What does a good craft beer bar have in common with a great LinkedIn profile?
Well, if you’ve ever walked into a great craft beer bar, the bartender, or cicerone, can provide you an excellent customer experience by asking you a set of questions to lead you to what you should be drinking based on what you like. There is not a best craft beer for everyone, just like there is no one LinkedIn profile format or formula every should use.
The LinkedIn reputation lesson is that as a good craft beer stands out based on what one is looking for, then your reputation needs to describe yourself accurately so you stand out with the correct crowd. And you can get to the realization that you need to change your LinkedIn profile by asking yourself some very pointed questions.
I shared this question-approach with a fellow craft beer lover at one of my favorite watering holes. Acting as a reputation ‘cicerone’ I asked my new friend the following questions that ended up causing a paradigm shift in the way he looked at his LinkedIn profile.
10 Questions To Do Your Own Linked Profile Audit
Key questions to ask your sales teams, your leadership, your marketers or yourself about your LinkedIn profile
- Does your profile pic look like it belongs on the Wall of Shame? Take a professional-like photo, so you stop the social smirking about your silly looking image.
- Does your LinkedIn headline look like a job title that nobody really understands anyway? Why would you use this 120-character space for anything other than an elevator pitch to explain your value to separate you from the crowd?
- Does your LinkedIn summary tell your customer how they are going to help you make it to Presidents Club, 21 Club, or Winners Circle? Make your summary about the customer and network and how you can help them.
- Are you ‘Googleable’; including keywords throughout your LinkedIn profile that sum up your value that people are literally searching for on Google? If not, then include these ‘Googleable’ terms to your LinkedIn Endorsements section, Summary, Headline, Job Experience, Anchored Text to get found by those who are looking.
- Are you using your formal, baptismal, confirmation or any other name that would only be familiar to your mother? Your mother may be in your network, however, you need to include the name which you go by in the work place so others can find you.
- Are you employable? If you don’t have at least three current and past positions that include keywords and accomplishments to explain the value you added then add them immediately. The way in which you describe your job experience can add to the way that your network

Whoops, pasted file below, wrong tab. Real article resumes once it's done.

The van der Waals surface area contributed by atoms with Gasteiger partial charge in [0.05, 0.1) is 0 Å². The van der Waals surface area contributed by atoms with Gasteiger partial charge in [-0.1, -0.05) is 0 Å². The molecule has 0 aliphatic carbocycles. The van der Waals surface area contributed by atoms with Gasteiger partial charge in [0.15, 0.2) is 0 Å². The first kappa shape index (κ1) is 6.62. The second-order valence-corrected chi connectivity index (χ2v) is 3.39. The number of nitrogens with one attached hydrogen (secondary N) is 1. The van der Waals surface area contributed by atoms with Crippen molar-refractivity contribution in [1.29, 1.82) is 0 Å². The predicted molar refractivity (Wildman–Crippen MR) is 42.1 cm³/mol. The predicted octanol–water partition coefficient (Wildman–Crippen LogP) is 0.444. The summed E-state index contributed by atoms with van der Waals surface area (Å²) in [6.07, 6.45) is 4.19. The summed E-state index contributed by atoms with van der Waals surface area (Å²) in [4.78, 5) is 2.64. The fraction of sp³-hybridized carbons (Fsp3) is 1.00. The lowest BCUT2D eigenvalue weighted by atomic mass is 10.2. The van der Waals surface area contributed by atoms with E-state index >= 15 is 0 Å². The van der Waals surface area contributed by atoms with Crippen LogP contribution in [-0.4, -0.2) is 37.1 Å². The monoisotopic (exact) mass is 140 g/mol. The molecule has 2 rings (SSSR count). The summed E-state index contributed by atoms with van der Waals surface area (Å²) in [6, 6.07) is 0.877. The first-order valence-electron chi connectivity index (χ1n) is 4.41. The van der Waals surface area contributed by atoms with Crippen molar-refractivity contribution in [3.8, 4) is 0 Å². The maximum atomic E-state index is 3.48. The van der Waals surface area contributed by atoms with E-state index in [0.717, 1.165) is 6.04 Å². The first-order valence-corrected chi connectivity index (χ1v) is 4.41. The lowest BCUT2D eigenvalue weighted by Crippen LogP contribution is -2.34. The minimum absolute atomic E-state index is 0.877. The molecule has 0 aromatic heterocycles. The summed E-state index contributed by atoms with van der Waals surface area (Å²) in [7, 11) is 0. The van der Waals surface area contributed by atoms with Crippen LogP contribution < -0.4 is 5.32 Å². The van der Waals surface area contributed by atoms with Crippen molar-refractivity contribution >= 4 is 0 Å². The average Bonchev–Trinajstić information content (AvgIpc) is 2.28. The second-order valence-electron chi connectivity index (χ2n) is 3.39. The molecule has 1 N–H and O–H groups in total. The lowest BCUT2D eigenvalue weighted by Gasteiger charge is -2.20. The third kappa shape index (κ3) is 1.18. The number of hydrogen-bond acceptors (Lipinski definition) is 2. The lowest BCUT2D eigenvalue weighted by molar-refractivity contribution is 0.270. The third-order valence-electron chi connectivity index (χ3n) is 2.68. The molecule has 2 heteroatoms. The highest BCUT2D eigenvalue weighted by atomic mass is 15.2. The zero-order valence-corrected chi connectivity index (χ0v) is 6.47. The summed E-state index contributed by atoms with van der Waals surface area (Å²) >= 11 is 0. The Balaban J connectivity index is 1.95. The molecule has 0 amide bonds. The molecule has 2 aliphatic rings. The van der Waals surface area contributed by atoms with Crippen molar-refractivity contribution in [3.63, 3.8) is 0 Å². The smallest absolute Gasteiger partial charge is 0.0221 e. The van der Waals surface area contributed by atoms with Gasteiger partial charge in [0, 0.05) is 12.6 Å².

- Does your LinkedIn profile show that you play well with others? If not, then get some Recommendations, Endorsements and Awards listed to show others what your first-grade teacher knows!
- Does your LinkedIn profile pass the reading, writing and arithmetic exam? If you are not writing in first person, have typos throughout your LinkedIn profile, use poor grammar and do not include any publications, videos or SlideShares that you’ve created then you fail this test. And, you let your competition go to the head of the class.
- Are you all dressed up (i.e., a polished profile at the LinkedIn dance, but acting as a wallflower would by not participating in the conversation? It’s one thing to get dressed up for a ‘dance’ with a great looking profile, but if you hang on the sidelines, then you are not helping your reputation – telling your story, your brand’s story or just being a part of the process. Get moving with LInkedIn group updates, daily status updates and asking people to connect with you.
- Are you driving your LinkedIn profile like there is no reputation speedometer? If you are fine-tuning your reputation’s engine then pay attention to the speedometer – how many people are viewing your profile, does your network view and share your updates, are people asking to network with you and accepting your invites? Paying attention to your reputation dashboard will help you reach your destination.
Do you have another self-assessment question to help turn a LinkedIn profile from a resume to a reputation builder? If so, please share below.
Did you notice I did not mention the term ‘social media’ once? Working on your reputation is not based on your social media expertise. Your reputation is about fishing where the fish are and having the right bait to be noticed and caught. LinkedIn is today’s reputation hub and you better be fishing there with the right bait. And we all know what goes best with fishing. A nice IPA craft-beer.
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